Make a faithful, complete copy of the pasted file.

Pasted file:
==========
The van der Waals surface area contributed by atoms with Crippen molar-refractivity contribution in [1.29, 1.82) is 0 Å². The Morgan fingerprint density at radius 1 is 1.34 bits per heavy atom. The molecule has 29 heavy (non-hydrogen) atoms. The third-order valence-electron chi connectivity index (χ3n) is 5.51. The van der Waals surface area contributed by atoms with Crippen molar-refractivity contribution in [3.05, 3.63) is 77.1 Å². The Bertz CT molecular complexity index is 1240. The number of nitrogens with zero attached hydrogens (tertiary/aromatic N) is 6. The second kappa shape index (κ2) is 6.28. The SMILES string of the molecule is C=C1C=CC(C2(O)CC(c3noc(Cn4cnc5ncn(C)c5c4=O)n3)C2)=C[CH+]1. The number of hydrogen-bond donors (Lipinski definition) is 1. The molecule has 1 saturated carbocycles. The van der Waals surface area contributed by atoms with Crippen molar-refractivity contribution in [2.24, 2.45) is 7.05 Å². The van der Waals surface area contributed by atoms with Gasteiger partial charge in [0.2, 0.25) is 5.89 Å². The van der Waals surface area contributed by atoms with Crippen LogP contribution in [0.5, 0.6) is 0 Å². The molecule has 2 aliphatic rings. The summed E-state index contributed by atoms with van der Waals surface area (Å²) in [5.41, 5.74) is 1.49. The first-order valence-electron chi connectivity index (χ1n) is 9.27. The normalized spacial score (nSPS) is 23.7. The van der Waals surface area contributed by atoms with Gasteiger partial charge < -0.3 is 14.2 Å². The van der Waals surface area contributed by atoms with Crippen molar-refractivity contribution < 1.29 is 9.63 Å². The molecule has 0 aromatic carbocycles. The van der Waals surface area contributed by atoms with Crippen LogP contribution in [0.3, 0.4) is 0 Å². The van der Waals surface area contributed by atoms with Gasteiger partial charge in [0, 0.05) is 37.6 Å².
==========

The van der Waals surface area contributed by atoms with Crippen molar-refractivity contribution in [1.29, 1.82) is 0 Å². The Morgan fingerprint density at radius 1 is 1.34 bits per heavy atom. The molecule has 29 heavy (non-hydrogen) atoms. The third-order valence-electron chi connectivity index (χ3n) is 5.51. The van der Waals surface area contributed by atoms with Crippen molar-refractivity contribution in [3.05, 3.63) is 77.1 Å². The Bertz CT molecular complexity index is 1240. The number of nitrogens with zero attached hydrogens (tertiary/aromatic N) is 6. The second kappa shape index (κ2) is 6.28. The SMILES string of the molecule is C=C1C=CC(C2(O)CC(c3noc(Cn4cnc5ncn(C)c5c4=O)n3)C2)=C[CH+]1. The number of hydrogen-bond donors (Lipinski definition) is 1. The molecule has 1 saturated carbocycles. The van der Waals surface area contributed by atoms with Crippen molar-refractivity contribution in [2.24, 2.45) is 7.05 Å². The van der Waals surface area contributed by atoms with Gasteiger partial charge in [0.2, 0.25) is 5.89 Å². The van der Waals surface area contributed by atoms with Crippen LogP contribution in [0.5, 0.6) is 0 Å². The molecule has 2 aliphatic rings. The summed E-state index contributed by atoms with van der Waals surface area (Å²) in [5.41, 5.74) is 1.49. The first-order valence-electron chi connectivity index (χ1n) is 9.27. The normalized spacial score (nSPS) is 23.7. The van der Waals surface area contributed by atoms with Gasteiger partial charge < -0.3 is 14.2 Å². The van der Waals surface area contributed by atoms with Crippen molar-refractivity contribution < 1.29 is 9.63 Å². The molecule has 0 aromatic carbocycles. The van der Waals surface area contributed by atoms with Crippen LogP contribution in [0.3, 0.4) is 0 Å². The van der Waals surface area contributed by atoms with Gasteiger partial charge in [0, 0.05) is 37.6 Å².